November 1991. I stared out the partially fogged up window, my cheek pressed up against the cold glass. Down the street people at the grocery store were going about their lives, on their way home from their jobs. Walking into the store. Pushing shopping carts. Making choices. Standing in lines. Opening the backs of their Jeeps. Loading bags of groceries. Closing the backs of their Jeeps. Strapping kids into car seats. Driving home. It was raining.

I hadn’t left my room for three days, hadn’t slept in four. Most of the time I’d been at the window. During the day I watched the people down the street. At night I stared out into the darkness, seeing shadows move or imaginary rodents in the bushes. Every half an hour or I would drag myself from the window and over to the mattress to fix up another speedball, or two or three, or however many. I threw the used syringes on the floor. Every week or two Monica would come in and gather them all up and take them to the needle exchange, come back with a couple grocery bags full of new ones.

I heard the deep rumble of a Harley pull up outside the house. It was Shifty. Ordinarily I didn’t let customers come over to the house but I had been ignoring my beeper for three days and I was running out of money. These coke binges had been really screwing me up. As long as heroin was all I used everything ran like clockwork, but once or twice a year I would feel an irresistible pull to shoot coke and then it would have to run its course, usually a few days, maybe a week. I would shut myself in a room and not come out. I could hear Shifty’s motorcycle boots clomping up the stairs. He knocked.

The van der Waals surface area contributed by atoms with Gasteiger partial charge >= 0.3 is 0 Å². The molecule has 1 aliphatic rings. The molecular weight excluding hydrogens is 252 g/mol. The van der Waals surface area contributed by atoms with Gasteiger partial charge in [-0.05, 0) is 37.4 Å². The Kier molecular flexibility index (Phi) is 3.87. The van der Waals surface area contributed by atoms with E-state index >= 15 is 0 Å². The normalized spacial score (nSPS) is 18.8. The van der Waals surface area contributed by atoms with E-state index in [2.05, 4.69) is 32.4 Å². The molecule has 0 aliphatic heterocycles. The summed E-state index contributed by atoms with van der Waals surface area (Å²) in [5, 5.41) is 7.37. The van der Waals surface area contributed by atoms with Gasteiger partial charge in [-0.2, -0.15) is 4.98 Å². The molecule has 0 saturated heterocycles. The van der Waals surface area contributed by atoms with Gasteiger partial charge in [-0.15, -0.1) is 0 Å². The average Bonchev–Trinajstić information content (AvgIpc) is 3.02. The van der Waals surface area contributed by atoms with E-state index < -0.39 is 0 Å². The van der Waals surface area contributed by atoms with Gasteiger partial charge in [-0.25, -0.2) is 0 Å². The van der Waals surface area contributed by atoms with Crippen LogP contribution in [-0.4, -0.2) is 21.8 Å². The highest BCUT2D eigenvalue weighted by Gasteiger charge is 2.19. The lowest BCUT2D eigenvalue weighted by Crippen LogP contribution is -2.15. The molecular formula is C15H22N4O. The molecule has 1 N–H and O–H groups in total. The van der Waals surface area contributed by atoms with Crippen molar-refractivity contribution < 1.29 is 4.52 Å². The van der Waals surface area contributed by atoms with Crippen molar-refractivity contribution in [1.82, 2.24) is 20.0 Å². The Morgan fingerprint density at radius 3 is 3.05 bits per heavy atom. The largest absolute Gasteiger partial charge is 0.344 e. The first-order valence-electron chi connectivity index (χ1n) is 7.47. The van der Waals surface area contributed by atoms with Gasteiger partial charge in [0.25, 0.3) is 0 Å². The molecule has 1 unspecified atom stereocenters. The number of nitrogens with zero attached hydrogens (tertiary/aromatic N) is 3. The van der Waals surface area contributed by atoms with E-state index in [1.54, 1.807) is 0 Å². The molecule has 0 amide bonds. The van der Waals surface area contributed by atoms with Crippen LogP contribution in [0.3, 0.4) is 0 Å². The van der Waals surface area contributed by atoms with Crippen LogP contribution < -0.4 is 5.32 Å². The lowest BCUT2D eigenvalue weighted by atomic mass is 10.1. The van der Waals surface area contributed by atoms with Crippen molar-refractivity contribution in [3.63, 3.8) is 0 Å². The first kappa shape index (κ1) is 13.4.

“Come in,” I said.

He opened the door, took one step inside and froze.

A few days before this Monica and I had been on our way out to see a movie. The Addams Family. As I was pulling out of the driveway, Sharon, our roommate, pulled up. She’d just spent a week at her mother’s in Eastern Washington, detoxing. She rushed over and stopped me before I could back out of the driveway, an urgent look on her face. I knew what she wanted. Usually I would give someone like her the lecture, “You’re past the worst of it. Why do you want to get messed up again?” It had never worked, but I usually gave it a shot. And when they persisted, which they always did, and I relented, which I always did, I would say, “Be careful, your tolerance is down. Do it in two or three shots.” But that night I was in a hurry, Monica and I had to get to the movie. I ran into the house and sold her thirty-five dollars worth, then ran back to the car and headed for The Cinerama downtown. I thought the movie was dumb but Monica seemed to enjoy it. When we got home I went straight up to my room to do a shot. I had just finished when Monica knocked and stuck her head in.

“Sharon’s dead. She OD’d.”